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Jobs for boys must be for girls as well

Posted by | 14th July 2015 | Across Scotland, Apprentice, Apprenticeship News, Jobs, Uncategorized

“We need to work together to do what we can to tackle gender inequality but we also need to accept that there’s one major factor that we can’t influence and that’s personal choice.”

On an October afternoon in 2012, Malala Yousafzai – who had been sharing her views on promoting education for girls in the Swat Valley – was shot three times.

Her actions brought equality in education to the forefront of people’s minds; it generated debate and brought about positive action. We were united in agreement that men and women should have equal access to education, no question.

But when we shift our focus from the classroom to the workplace, gender inequality seems to be accepted.

While we’ve moved forward with greater emphasis on gender equality in legislation, the issue is a tough one to crack as it goes deeper than policy.

There are structural barriers in place preventing both men and women from pursuing jobs in certain industries. It could be something as simple as the way the role is marketed or it could be as challenging as the employer’s perception of who is suitable to fill the post.

Social and cultural norms also dictate the roles men and women should fill and we seem to be reluctant to challenge those norms. For example, for girls leaving school and going on to employment, the most popular career choices are hospitality, travel and tourism, and retail, sales and marketing.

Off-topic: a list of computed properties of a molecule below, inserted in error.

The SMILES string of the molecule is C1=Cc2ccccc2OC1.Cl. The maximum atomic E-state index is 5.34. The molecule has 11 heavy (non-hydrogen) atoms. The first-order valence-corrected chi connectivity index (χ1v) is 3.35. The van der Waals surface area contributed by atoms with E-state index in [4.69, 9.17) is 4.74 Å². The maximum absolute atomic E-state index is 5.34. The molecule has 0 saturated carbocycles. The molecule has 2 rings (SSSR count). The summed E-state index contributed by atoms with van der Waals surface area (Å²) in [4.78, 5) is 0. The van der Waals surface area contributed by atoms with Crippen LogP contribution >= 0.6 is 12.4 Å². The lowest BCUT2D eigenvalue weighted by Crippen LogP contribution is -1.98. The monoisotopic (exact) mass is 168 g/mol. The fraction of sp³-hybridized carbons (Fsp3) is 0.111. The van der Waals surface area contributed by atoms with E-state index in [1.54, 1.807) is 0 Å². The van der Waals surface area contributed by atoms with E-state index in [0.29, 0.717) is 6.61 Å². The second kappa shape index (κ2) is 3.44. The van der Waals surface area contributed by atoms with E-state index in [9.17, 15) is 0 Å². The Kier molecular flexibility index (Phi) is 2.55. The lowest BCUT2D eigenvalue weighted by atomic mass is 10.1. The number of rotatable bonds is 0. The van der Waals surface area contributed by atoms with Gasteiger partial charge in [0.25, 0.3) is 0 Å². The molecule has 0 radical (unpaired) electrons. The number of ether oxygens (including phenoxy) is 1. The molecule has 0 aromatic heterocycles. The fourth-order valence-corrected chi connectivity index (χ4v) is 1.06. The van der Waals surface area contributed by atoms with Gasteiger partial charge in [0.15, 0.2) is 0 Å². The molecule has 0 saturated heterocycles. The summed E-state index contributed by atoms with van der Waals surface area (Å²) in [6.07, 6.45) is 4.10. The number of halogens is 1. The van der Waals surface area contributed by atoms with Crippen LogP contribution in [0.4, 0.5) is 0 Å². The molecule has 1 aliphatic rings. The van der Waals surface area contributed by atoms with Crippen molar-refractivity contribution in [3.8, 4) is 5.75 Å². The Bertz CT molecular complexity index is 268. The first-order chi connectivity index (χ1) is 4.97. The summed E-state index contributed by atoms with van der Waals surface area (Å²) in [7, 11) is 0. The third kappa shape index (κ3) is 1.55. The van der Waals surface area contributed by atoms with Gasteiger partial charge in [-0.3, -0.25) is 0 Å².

While many women opt for careers in science, they tend to follow specific roles such as veterinary medicine, midwifery or general medicine. Very few pursue careers allied to other sciences such as physics.

For boys leaving school, the most popular jobs are, unsurprisingly, construction and engineering. While the numbers of boys pursuing a career in veterinary medicine is drastically lower than girls.

This unconscious gender bias is deeply rooted long before subject choices are made at school or university applications are submitted. We, therefore, need to educate them at an early age in order to open up their minds to the possibilities available to them regardless of gender.

Read more on the Scotsman here

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